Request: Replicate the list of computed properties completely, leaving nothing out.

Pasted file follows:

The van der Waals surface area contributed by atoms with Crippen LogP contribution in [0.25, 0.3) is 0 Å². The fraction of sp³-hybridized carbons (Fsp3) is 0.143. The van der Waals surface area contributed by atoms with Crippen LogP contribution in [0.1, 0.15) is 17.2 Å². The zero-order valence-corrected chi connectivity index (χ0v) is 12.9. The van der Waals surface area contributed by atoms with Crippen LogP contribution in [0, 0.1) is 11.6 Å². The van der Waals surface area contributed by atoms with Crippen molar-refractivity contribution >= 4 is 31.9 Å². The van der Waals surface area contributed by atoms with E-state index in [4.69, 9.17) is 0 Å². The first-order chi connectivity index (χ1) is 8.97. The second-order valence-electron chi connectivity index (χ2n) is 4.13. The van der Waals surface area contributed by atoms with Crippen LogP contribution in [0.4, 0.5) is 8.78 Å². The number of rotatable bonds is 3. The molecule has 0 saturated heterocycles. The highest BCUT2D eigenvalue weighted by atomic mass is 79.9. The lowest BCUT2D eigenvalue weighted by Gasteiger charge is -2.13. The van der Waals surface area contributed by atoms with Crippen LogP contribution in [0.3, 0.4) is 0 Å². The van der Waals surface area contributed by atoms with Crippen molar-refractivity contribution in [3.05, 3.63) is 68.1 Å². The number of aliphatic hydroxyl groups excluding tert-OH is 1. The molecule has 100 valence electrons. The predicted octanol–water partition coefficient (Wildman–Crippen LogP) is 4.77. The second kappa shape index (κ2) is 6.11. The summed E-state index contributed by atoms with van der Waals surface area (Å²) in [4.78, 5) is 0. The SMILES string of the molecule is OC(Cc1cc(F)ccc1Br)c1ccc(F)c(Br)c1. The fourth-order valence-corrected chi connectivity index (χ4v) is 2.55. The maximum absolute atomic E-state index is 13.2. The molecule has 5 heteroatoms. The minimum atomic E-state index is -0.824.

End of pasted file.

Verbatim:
The van der Waals surface area contributed by atoms with Crippen LogP contribution in [0.25, 0.3) is 0 Å². The fraction of sp³-hybridized carbons (Fsp3) is 0.143. The van der Waals surface area contributed by atoms with Crippen LogP contribution in [0.1, 0.15) is 17.2 Å². The zero-order valence-corrected chi connectivity index (χ0v) is 12.9. The van der Waals surface area contributed by atoms with Crippen LogP contribution in [0, 0.1) is 11.6 Å². The van der Waals surface area contributed by atoms with Crippen molar-refractivity contribution >= 4 is 31.9 Å². The van der Waals surface area contributed by atoms with E-state index in [4.69, 9.17) is 0 Å². The first-order chi connectivity index (χ1) is 8.97. The second-order valence-electron chi connectivity index (χ2n) is 4.13. The van der Waals surface area contributed by atoms with Crippen LogP contribution in [0.4, 0.5) is 8.78 Å². The number of rotatable bonds is 3. The molecule has 0 saturated heterocycles. The highest BCUT2D eigenvalue weighted by atomic mass is 79.9. The lowest BCUT2D eigenvalue weighted by Gasteiger charge is -2.13. The van der Waals surface area contributed by atoms with Crippen LogP contribution in [0.3, 0.4) is 0 Å². The van der Waals surface area contributed by atoms with Crippen molar-refractivity contribution in [3.05, 3.63) is 68.1 Å². The number of aliphatic hydroxyl groups excluding tert-OH is 1. The molecule has 100 valence electrons. The predicted octanol–water partition coefficient (Wildman–Crippen LogP) is 4.77. The second kappa shape index (κ2) is 6.11. The summed E-state index contributed by atoms with van der Waals surface area (Å²) in [4.78, 5) is 0. The SMILES string of the molecule is OC(Cc1cc(F)ccc1Br)c1ccc(F)c(Br)c1. The fourth-order valence-corrected chi connectivity index (χ4v) is 2.55. The maximum absolute atomic E-state index is 13.2. The molecule has 5 heteroatoms. The minimum atomic E-state index is -0.824.